Even more importantly, “Glee” didn’t fall prey to the obvious melodrama offered by such deep spiritual introspection; there were no inadvertent conversions, no believer-to-sinner transformations and no depictions of atheism as necessarily inferior. Instead, the kids all learned more about their own faiths and ultimately were able to respect that of others’ and even treat the conversation civilly and seriously. Kurt’s father’s recovery was not instantaneous, his emergence from the coma slow and excruciating; he likely faces a long road to recovery. And Jane Lynch once again proved that her Emmy win was not for the poison-tipped barbs she lobs at Schue and the weaker kids week after week. Rather, her highly nuanced character develops through heartbreaking revelations about her relationship with her sister, one I suspect is going to prove crucial to her failures as a person.
“Glee”’s “religion episode,” as the latest outing is sure to be known, appeared as a welcome change from the total ridiculousness of last week’s Spears homage. Kurt Hummel, so wonderfully played by Chris Colfer, proves once again to be the most well-rounded and relatable character on the show.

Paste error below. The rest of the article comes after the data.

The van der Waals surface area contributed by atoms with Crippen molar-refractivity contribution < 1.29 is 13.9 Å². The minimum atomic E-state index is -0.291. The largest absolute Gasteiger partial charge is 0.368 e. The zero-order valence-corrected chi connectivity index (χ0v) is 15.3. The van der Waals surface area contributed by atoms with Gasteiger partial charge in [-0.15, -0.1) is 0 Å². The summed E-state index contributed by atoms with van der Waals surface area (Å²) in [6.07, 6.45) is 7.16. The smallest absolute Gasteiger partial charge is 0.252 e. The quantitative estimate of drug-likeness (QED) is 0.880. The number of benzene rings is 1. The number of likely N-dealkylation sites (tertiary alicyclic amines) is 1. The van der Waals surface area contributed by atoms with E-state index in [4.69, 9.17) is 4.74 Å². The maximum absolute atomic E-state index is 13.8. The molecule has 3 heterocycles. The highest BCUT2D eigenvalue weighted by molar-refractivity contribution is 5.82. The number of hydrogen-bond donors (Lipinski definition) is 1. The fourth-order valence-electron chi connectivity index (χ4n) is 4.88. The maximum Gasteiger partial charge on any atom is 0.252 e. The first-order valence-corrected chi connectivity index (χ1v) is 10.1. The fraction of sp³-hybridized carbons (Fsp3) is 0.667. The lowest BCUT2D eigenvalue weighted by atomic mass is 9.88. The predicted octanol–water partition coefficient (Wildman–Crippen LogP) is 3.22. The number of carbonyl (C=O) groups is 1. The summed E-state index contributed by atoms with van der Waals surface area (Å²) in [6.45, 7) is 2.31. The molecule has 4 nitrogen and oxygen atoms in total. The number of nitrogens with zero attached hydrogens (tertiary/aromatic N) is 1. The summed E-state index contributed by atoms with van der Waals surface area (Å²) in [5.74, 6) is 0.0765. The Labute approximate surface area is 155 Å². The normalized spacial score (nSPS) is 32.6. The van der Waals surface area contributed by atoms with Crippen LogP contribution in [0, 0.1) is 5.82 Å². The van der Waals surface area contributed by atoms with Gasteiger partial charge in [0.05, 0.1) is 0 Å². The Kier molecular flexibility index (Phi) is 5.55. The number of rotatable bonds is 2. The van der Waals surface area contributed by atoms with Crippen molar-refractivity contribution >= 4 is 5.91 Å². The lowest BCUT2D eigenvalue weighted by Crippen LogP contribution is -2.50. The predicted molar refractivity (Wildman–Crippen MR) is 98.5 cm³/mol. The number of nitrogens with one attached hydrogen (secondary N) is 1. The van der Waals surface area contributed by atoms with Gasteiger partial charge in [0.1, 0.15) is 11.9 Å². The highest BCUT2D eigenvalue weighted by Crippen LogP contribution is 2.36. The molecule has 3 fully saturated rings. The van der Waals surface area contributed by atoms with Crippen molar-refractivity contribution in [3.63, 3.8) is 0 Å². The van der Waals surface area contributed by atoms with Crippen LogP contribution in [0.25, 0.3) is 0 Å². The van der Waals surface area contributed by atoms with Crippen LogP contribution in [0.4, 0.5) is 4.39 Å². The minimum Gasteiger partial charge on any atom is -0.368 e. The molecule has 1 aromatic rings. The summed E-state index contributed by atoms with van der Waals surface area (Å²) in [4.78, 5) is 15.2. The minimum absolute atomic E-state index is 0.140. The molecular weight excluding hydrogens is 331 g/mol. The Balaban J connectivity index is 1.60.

Every interaction between Kurt and his father Burt seems natural and realistic, and Colfer acts his heart out as Kurt struggles to deal with seeing his father in a coma as the result of a heart attack. Even his monologue and melancholy performance of “I Want to Hold Your Hand,” which could have easily taken a turn toward overwrought, achieved something else by delivering a sincere emotional punch. The scenes of a younger Kurt endeared him to me even more (bejeweled bicycle spokes! bowties!). And thankfully the episode ended on a hopeful note. Though we’re far from sure that Burt will make it through this totally well, it seems this is not to be his end. (And good on you, “Glee” writers, for not completely wrapping this storyline in one episode!)
Then again, the whole motivation for this exploration of faith stemmed from Finn seeing the image of Jesus burned into his grilled cheese sandwich (giving the world the horrible phrase “grilled cheesus”). He thinks this Jesus image is answering his prayers, including being reinstated as the quarterback — though that only happens when Sam dislocates a shoulder. Which logically leads to Finn doubting his faith. In a grilled cheese sandwich. He finally eats it at the end of the episode.